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6 results for Wildlife in North Carolina Vol. 75 Issue 4, Apr 2011
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Record #:
13945
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In the late 19th century, fish were declining in North Carolina's rivers and streams. In attempting to provide food for the people, some of whom were still dealing with the effects of Reconstruction, the state's first fish commission (1877-1885) embarked on a plan of restocking, species introduction, and artificial propagation. Wilson discusses the results of their efforts.
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Record #:
13863
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North Carolina is close to the top of the charts each year in the number of persons bitten by snakes. Copperhead bites are the most common, and fortunately for the person bitten, the least dangerous. Between 1977 and 2005, only two people died from a snake bite in the state.
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Record #:
13867
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White-nose syndrome has killed hundreds of thousands of bats in the eastern United States. The disease has recently been found in three areas in the state - a retired Avery County mine, a cave at Grandfather Mountain State Park, and Yancey County.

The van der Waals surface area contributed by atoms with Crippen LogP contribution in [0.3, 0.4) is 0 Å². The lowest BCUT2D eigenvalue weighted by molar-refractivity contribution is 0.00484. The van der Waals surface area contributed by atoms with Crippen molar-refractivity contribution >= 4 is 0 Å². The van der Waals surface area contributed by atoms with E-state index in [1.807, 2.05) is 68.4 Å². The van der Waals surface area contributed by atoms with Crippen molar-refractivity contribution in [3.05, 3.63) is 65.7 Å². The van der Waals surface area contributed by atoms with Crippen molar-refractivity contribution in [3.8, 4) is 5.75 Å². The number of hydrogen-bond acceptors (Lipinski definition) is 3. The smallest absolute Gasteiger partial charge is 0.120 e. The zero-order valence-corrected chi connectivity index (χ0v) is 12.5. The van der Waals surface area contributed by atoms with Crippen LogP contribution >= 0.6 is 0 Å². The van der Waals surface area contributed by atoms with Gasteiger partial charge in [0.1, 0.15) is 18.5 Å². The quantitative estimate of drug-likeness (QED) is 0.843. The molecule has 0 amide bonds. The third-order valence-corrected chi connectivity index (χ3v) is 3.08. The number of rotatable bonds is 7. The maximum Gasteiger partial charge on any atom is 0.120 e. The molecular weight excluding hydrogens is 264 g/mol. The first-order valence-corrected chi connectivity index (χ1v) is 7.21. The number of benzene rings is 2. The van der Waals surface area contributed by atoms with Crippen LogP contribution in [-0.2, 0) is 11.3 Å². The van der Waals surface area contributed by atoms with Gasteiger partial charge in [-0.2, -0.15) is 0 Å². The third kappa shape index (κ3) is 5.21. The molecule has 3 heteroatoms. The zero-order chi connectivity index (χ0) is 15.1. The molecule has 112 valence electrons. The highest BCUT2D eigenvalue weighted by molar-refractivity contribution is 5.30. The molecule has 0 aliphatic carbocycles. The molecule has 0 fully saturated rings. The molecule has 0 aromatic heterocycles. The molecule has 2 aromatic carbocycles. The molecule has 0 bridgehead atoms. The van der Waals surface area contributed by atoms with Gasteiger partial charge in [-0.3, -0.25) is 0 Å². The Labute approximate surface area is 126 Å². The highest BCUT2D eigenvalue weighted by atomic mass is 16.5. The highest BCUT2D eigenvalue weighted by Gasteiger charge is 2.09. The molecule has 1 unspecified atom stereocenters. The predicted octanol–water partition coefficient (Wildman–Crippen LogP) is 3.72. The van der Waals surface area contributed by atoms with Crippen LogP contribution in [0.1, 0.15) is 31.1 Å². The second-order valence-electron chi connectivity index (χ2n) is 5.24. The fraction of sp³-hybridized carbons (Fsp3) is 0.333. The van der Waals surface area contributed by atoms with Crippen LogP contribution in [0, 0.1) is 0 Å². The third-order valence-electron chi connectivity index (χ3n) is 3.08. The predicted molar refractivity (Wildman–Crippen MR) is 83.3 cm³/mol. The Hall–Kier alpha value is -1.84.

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Record #:
13866
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Swallowtails are North Carolina's largest butterflies, and seven species live within the state. They are the pipevine, tiger, spicebush, black, zebra, palamedes, and the giant swallowtail. Swallowtails inhabit all regions of the state.
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Record #:
13865
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Shaffner discusses the many opportunities and types of trout fishing in North Carolina, including one of the most overlooked - fishing in streams within the city limits.
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Record #:
13864
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Sorensen discusses mistakes turkey hunters should avoid in order to ensure a successful hunt.
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